Wednesday, July 10, 2013

Why do people in the hemophilia community use social media?

I'm an advocate for using social media, but not everyone in the hemophilia community feels the same. In conversing with others, the question arises, "Why do people in the hemophilia community use social media?" Below I offer a few common reasons:

Some are driven by the affinity impulse. Our common base of experience (bleeding disorders) naturally draws us to connect with one another. For those dealing with bleeding disorders, it can be hard to relate to others who have not walked in their shoes, even if it is family. Much like war veterans bond through a shared experience, so do those affected by bleeding disorders (directly or indirectly).

Others are driven by a validation impulse, a desire to be seen as knowledgeable experts and reassurance of their place in the world or community.

Most people are simply seeking support. In such a small community, making and maintaining friendships online is often necessary. Some people live in rural or remote areas and others just prefer to stay in touch with cross-country friends they meet at conferences and summits.

Paying it forward is another popular reason people use social media. Many people receive support and learn about bleeding disorders from articles and information shared through social media. They are fed, in a sense, and they feel compelled to do the same for others (pay it forward).

The altruistic impulse drives some to help with advocacy efforts, support others... because they feel compelled to do so or they believe it's a worthwhile cause. This one is unique because it includes people unaffected by bleeding disorders who help simply because they want to help others. They do not benefit directly, themselves.

Why do you use social media? Share your reasons in the comments below.


Prophyholic said...

I think I will choose affinity impulse. I started out searching for conversation or blogs and did not find ones that were current, so I started my own. Through starting my own, I found others out there who wanted to talk about it as well. I take each day at a time with really no end goal but I realize that it does help with paying it forward, altruistic impulse and seeking support!

RID said...

I would have to say "all of the above". I am running a page to try to advocate for more to be done for inhibitors in hemophilia (which is something that is not much talked about) but I find that I get back so much more than I ever hope to give out. Just feeling like you can connect with others is so empowering and at the end of the day I usually walk away feeling good that I was able to share information but also taking away so much knowledge and understanding that I might not have had if I had tried to do this some other way. There is still something to be said for face to face conversations, so I always try to meet the people I interact with on social media in real life whenever possible. It really is amazing that one of us, sitting at home behind our computers are able to connect with each other in so many ways. Thanks Infuzr (aka Mark Kenny) for pointing this out. Hope to meet you in person one of these days. -- Debbie Porter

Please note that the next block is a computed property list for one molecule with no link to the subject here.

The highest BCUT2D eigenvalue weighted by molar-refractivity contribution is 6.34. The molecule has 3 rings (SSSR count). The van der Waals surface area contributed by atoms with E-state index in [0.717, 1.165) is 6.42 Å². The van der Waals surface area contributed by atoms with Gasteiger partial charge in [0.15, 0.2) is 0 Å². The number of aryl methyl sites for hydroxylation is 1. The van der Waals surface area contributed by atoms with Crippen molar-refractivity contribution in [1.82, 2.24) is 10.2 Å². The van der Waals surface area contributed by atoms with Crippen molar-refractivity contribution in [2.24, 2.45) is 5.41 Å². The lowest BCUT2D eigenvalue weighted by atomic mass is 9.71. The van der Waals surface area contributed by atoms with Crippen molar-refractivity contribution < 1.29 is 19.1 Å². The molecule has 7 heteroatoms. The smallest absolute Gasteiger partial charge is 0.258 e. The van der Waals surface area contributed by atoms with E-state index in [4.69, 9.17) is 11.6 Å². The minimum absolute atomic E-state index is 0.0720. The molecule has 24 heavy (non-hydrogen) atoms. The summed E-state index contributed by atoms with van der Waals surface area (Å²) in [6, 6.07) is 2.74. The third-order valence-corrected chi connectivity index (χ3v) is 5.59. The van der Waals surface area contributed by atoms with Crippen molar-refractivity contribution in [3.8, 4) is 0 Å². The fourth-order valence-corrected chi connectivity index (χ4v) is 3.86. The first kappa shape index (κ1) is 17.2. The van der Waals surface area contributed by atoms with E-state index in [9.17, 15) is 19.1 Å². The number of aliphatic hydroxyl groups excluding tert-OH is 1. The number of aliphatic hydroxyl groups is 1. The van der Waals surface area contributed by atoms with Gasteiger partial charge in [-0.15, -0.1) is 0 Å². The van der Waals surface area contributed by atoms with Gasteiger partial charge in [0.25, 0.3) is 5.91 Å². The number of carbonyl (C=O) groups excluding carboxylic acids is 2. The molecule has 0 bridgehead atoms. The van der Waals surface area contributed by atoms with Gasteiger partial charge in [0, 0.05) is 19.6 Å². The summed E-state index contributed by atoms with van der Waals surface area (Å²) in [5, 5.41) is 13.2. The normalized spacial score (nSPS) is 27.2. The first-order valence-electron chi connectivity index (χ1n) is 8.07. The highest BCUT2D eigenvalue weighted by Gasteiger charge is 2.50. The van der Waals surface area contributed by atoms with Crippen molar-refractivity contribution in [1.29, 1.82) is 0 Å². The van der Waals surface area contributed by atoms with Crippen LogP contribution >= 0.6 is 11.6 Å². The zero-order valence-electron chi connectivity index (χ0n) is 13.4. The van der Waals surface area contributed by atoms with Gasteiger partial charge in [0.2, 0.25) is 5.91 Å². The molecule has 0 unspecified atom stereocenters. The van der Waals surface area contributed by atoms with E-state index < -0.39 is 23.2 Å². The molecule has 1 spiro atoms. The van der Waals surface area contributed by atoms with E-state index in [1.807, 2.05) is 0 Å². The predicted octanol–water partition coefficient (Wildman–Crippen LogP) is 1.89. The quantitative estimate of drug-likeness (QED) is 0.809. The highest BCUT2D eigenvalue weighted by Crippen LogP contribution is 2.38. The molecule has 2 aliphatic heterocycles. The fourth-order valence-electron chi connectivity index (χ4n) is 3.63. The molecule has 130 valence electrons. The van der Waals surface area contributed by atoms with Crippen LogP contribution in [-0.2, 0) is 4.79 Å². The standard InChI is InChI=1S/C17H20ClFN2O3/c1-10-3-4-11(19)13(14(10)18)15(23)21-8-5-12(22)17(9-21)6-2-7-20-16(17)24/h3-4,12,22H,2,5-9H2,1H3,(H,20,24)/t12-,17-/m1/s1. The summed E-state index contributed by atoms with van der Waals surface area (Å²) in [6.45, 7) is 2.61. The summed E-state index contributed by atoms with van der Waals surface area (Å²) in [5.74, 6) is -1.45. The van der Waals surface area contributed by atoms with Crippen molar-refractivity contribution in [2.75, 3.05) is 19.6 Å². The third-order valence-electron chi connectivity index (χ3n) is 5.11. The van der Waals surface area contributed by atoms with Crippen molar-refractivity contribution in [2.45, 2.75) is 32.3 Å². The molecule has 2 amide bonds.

Mark Kenny said...

Thanks for reading and commenting, Prophyholic. Infuzr was founded because of the problem you mentioned. For some people, it is hard to maintain an individual blog. Infuzr was created to pool those contributors together and provide a platform where they didn't have to feel the pressure to share content regularly. By having multiple contributors, the goal is that everyone can contribute and we'd have enough content to publish regular posts (keeping a shared blog current). I admire your dedication to your blog. It is a lot of work. I think, as you mentioned, what may have started as a project driven by the affinity impulse, has become something maintained by that, as well as altruistic impulses and paying it forward... and probably all of the above. Others seek you out for support. Keep up the great work. Thanks again for reading and sharing your thoughts.

Mark Kenny said...

Appreciate you reading and sharing, Debbie. I just returned from the NHF Inhibitor Summit in Seattle. Were you there? or are you going to Nashville? I think it's great that you saw the need and took the initiative to meet it through RID. Both my sons have severe hemophilia A. Both have had inhibitors. Our oldest son's inhibitor was tolerized a few years ago after switching to Alphanate. Our youngest (9) has tried ITI five times, including this last one after receiving immunosuppression therapy (Rituximab). None have been successful and his inhibitor remains a problem for us. Social media is invaluable to those in small and rare medical disorder communities, such as the hemophilia and inhibitor communities. You are right about needing to strengthen those connections by taking them offline. The conferences and summits are great for that. As a matter of fact, I created an event called Social Infusion, where people can meet up during the NHF Annual Meeting, just to socialize (no presentations or speakers). You should check it out in Anaheim this year. Anyway, I love what you are doing. Thanks for reading and commenting. Keep up the great work on RID. Look forward to meeting you soon, Debbie.

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